The test speed, offset and barrier used in the new test remain the same as in the original one. Vehicles still receive ratings of good, acceptable, marginal or poor, but they have to meet several new requirements along with the earlier ones.
To earn a good rating, measurements recorded by sensors in the second-row dummy must not exceed limits indicating an excessive risk of injury to the head, neck, chest, abdomen or thigh. Video footage and greasepaint applied to the dummy’s head must confirm that the restraints prevented the head from hitting the vehicle interior or coming too close to the front seatback and also prevented the dummy’s body from “submarining,” or sliding forward beneath the lap belt, which causes abdominal injuries. A pressure sensor that monitors the position of the shoulder belt on the torso of the dummy is being used for the first time to help gauge the risk of chest injuries.
“In real-world crashes, chest injuries are the most common serious rear-seat injuries for adults, so that’s a key focus,” said Research Engineer Sushant Jagtap, who assisted in the development of the new test.
How they fared
As expected, the occupant compartments of all 15 small SUVs held up well, and measurements taken from the driver dummies indicated a minimal risk of injuries in all but the Equinox, which showed a slightly elevated risk of injury to the driver’s right foot.
The good-rated Escape and XC40 also showed minimal risk of any of those injuries for the second-row passenger. There was also no excessive force on the dummy’s chest or misalignment of the safety belt shoulder strap and no submarining under the lap belt or malfunctioning of the side curtain airbag. However, in the Escape, the rear dummy’s head came closer to the front seatback than is desirable. The rating for the Escape applies to vehicles built after May 2022, when Ford made adjustments to the rear seat belts.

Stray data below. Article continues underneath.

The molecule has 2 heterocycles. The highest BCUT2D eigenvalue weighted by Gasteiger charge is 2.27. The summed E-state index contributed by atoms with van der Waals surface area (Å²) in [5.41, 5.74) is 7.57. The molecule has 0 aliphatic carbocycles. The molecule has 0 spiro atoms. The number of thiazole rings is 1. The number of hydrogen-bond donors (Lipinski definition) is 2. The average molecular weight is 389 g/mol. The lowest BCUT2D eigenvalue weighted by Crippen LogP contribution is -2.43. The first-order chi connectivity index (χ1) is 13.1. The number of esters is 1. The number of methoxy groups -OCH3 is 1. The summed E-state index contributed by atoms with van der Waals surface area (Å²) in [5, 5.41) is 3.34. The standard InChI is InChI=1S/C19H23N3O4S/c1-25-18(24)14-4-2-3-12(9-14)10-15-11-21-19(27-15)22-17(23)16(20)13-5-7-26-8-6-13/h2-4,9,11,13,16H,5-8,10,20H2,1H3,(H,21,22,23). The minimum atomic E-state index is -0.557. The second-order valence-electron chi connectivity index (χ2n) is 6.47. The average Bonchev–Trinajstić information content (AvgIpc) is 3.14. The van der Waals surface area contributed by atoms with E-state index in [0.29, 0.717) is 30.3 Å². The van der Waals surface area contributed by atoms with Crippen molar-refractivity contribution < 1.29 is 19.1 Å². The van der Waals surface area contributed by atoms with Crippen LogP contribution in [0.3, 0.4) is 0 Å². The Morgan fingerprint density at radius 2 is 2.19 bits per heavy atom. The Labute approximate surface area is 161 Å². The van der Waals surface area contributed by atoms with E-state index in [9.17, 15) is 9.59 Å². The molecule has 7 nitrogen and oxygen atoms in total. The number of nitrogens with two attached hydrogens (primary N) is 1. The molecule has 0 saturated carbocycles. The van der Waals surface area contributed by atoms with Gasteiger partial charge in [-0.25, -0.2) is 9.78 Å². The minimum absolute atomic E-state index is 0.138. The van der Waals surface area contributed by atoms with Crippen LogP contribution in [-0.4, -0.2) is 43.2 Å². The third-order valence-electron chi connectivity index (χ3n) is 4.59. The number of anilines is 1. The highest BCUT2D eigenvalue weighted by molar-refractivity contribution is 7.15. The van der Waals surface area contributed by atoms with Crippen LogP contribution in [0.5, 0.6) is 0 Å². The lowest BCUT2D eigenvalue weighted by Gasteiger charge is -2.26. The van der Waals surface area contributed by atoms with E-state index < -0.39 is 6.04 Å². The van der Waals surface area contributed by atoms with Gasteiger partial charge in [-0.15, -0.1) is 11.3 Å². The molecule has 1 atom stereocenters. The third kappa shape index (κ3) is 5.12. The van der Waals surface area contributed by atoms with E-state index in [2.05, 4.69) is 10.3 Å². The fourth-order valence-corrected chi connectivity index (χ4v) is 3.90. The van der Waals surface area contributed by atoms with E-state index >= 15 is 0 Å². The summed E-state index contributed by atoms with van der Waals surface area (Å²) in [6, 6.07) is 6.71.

Measurements taken from the head, neck, chest and lower extremities of the rear dummy also showed minimal risks of injuries to those areas in the acceptable-rated RAV4. However, the second-row dummy’s lap belt moved from the ideal position on the pelvis into the abdomen, increasing the risk of abdominal injuries. The rear passenger dummy’s head also dipped beneath the side curtain airbag during the crash and popped up between the airbag and window on rebound.
Among the three marginal-rated vehicles, injury measures taken from the second-row dummy indicated elevated risks of head and neck injuries in the Q3 and Rogue and a high risk of chest injuries in the Forester. The rear passenger dummy’s lap belt slipped from the pelvis onto the abdomen in the Q3 and Rogue, and in all three vehicles the rear dummy’s head came too close to the front seatback during the crash.
In all nine poor-rated vehicles, injury measurements indicated high risks of head, neck and chest injuries for the rear passenger, and the seat belt exerted excessive forces on the chest of the second-row dummy. In the CR-V and CX-5, the position of the rear dummy’s shoulder belt was also very high, which can make the restraint system less effective. In the Eclipse Cross, Encore and Tucson, the rear passenger dummy came close to making contact with the front seatback, while in the Encore, Renegade and Tucson, the rear passenger dummy’s head ended up between the side curtain airbag and the window following the initial impact. In the Renegade, this allowed the rear dummy’s head to make hard contact with the C-pillar that connects the vehicle body with the roof behind the rear window.
In the CX-5 and HR-V, submarining by the rear passenger dummy caused the lap belt to slip from the pelvis to the abdomen, increasing the chances of abdominal injuries.